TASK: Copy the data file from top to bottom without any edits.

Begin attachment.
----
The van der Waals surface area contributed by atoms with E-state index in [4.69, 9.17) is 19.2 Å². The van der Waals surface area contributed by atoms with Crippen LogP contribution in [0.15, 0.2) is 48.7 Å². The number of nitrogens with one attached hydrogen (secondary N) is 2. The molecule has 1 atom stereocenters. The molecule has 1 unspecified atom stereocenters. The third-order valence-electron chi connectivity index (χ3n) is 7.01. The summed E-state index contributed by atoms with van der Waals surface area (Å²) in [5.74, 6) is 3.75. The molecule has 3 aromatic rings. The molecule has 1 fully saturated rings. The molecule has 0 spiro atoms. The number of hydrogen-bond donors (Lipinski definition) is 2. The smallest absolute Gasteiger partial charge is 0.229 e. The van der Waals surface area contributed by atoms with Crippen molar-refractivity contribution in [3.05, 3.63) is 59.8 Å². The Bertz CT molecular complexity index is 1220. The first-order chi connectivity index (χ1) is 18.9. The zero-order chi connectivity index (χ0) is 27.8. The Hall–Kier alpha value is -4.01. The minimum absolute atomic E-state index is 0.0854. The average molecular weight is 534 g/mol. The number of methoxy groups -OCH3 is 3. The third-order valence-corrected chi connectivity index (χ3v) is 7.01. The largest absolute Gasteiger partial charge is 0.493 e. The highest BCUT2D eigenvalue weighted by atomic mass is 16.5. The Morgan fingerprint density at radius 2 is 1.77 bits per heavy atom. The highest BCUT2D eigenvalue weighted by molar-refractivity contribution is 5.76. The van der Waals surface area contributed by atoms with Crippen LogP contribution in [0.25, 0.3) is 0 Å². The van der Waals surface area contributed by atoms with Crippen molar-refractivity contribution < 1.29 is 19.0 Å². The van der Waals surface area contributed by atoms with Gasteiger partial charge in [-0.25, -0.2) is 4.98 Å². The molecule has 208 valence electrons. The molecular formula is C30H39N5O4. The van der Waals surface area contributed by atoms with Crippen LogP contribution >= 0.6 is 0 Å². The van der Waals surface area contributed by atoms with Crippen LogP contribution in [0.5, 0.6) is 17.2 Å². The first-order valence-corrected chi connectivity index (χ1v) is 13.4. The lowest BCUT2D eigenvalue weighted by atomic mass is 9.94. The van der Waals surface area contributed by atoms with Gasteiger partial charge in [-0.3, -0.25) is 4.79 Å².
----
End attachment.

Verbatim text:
The van der Waals surface area contributed by atoms with E-state index in [4.69, 9.17) is 19.2 Å². The van der Waals surface area contributed by atoms with Crippen LogP contribution in [0.15, 0.2) is 48.7 Å². The number of nitrogens with one attached hydrogen (secondary N) is 2. The molecule has 1 atom stereocenters. The molecule has 1 unspecified atom stereocenters. The third-order valence-electron chi connectivity index (χ3n) is 7.01. The summed E-state index contributed by atoms with van der Waals surface area (Å²) in [5.74, 6) is 3.75. The molecule has 3 aromatic rings. The molecule has 1 fully saturated rings. The molecule has 0 spiro atoms. The number of hydrogen-bond donors (Lipinski definition) is 2. The smallest absolute Gasteiger partial charge is 0.229 e. The van der Waals surface area contributed by atoms with Crippen molar-refractivity contribution in [3.05, 3.63) is 59.8 Å². The Bertz CT molecular complexity index is 1220. The first-order chi connectivity index (χ1) is 18.9. The zero-order chi connectivity index (χ0) is 27.8. The Hall–Kier alpha value is -4.01. The minimum absolute atomic E-state index is 0.0854. The average molecular weight is 534 g/mol. The number of methoxy groups -OCH3 is 3. The third-order valence-corrected chi connectivity index (χ3v) is 7.01. The largest absolute Gasteiger partial charge is 0.493 e. The highest BCUT2D eigenvalue weighted by atomic mass is 16.5. The Morgan fingerprint density at radius 2 is 1.77 bits per heavy atom. The highest BCUT2D eigenvalue weighted by molar-refractivity contribution is 5.76. The van der Waals surface area contributed by atoms with Crippen LogP contribution in [0.25, 0.3) is 0 Å². The van der Waals surface area contributed by atoms with Crippen molar-refractivity contribution < 1.29 is 19.0 Å². The van der Waals surface area contributed by atoms with Gasteiger partial charge in [-0.25, -0.2) is 4.98 Å². The molecule has 208 valence electrons. The molecular formula is C30H39N5O4. The van der Waals surface area contributed by atoms with Crippen LogP contribution >= 0.6 is 0 Å². The van der Waals surface area contributed by atoms with Crippen LogP contribution in [0.5, 0.6) is 17.2 Å². The first-order valence-corrected chi connectivity index (χ1v) is 13.4. The lowest BCUT2D eigenvalue weighted by atomic mass is 9.94. The van der Waals surface area contributed by atoms with Gasteiger partial charge in [-0.3, -0.25) is 4.79 Å².